What You Need to Know About Freight Forwarders vs. Brokers

What You Need to Know About Freight Forwarders vs. Brokers

The freight industry in the USA has understandably had a rocky road in 2020. While demand for international shipping and rail freighting has dropped, an e-commerce boom has led to a rise in trucking.

People often use the terms freight forwarder vs broker interchangeably. That’s incorrect. These two types of companies offer quite different services.

Read this quick overview of the benefits of broker vs freight forwarder. You’ll come away with a clear understanding of the differences between these goods transport service providers.

Both Move Goods From One Place to Another

The main aspect that a freight broker and freight forwarder have in common is that they both move goods, or freight, from one place to another. The goods could include anything from furniture to electronics to frozen food.

Freight service companies do this by using a variety of transport services, including ships, airplanes, and trucks.

While freight forwarders might own all or a part of the transport service they use, brokers act as an agent for companies wishing to move products. They contact the transport companies, coordinate the shipping, and handle customs clearance.

Both register with the Department of Transportation’s Federal Motor Carrier Safety Administration (FMCSA).

Freight Brokers Don’t Store Goods

Freight brokers might be a company or a private individual.

They are licensed by the US Customs and Border Protection (CBP) to assist importer-exporters. Anyone who is bringing goods in and out of the country or across the state lines needs a broker to help them meet local and federal government border control requirements.

They don’t collect freight or deal with the shipping of goods directly. Instead, they take care of all that pesky paperwork. Their area of expertise lies in helping companies to pay the necessary duties and taxes, meet entry or exit procedures, and correctly classify and value their cargo.

Freight Forwarders Also Take Care of Warehousing

If you’re an importer looking for someone to take care of your shipment coming from overseas, it’s best to reach out to a freight forwarding company. These transport experts are an essential part of the supply chain for all kinds of companies and brands.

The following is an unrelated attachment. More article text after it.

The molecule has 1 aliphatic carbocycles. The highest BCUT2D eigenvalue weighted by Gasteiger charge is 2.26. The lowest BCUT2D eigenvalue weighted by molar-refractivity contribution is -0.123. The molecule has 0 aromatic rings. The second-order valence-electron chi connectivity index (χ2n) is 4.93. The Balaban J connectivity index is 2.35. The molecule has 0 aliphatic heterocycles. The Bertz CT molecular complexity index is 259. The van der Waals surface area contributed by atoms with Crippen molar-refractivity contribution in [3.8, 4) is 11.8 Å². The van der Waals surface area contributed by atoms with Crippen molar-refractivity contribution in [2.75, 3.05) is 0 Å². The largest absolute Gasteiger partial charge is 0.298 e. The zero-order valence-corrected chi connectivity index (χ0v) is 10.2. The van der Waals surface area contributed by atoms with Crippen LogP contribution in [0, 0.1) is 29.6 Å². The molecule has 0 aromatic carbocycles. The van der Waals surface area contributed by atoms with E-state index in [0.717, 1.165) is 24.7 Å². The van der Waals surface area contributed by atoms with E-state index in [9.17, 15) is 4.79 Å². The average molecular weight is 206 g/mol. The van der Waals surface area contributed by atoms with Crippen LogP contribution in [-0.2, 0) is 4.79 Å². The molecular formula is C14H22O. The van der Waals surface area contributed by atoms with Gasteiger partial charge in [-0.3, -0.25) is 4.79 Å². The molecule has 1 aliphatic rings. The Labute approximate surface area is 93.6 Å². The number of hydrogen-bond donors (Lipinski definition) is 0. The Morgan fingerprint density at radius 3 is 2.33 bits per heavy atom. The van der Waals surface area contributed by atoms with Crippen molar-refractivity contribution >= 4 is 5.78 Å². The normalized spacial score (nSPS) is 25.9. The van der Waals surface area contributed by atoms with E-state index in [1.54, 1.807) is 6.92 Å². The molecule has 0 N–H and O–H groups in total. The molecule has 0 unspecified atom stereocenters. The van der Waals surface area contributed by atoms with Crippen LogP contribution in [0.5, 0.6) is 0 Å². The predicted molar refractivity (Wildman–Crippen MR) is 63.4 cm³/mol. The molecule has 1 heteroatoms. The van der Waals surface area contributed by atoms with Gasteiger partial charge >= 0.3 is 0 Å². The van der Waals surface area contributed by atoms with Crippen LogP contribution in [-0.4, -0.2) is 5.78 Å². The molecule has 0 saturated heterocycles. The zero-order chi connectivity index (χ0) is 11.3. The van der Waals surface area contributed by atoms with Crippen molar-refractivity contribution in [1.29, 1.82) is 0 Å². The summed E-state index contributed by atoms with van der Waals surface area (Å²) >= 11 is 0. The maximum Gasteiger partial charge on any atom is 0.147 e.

You can think of them as a travel agent for cargo. 

From the minute the cargo leaves its overseas port to the moment it arrives in the USA, a freight forwarder is there. They take care of the necessary paperwork and permits and arrange all the transport needed to get the goods from point A to point B.

When it comes to custom broker vs freight forwarder, most freight forwarders also either have warehouses. Or they have a partnership with a warehousing company. Often they have warehouses in more than one city, close to ports or large customer bases.

Freight Forwarder vs Broker: International vs the USA

The difference between freight broker and freight forwarder is that the latter operates on an international scale. They move cargo from its point of origin in one country to the country where it will be sold or used in manufacturing.

In the case of this ocean freight shipping company, for example, they offer the full package, from customs clearance, warehousing, right across the Americas. They offer full container shipping and a variety of smaller sizes and even pick up from location to port.

Brokers register in the country of the port where the cargo is being imported rather than its country of origin.

Experience in the Industry Is the Gold Standard

Are you confused by the freight forwarder vs broker differences, and not sure which you need? 

Because so many freight forwarders also offer broker services as part of an all-encompassing package, you can streamline this process. No matter which route you choose, shipping logistics are notoriously complicated. Always go with a company that has a proven track record.

Looking for more insider tips and tricks for the world of business? Browse our blog for informative articles.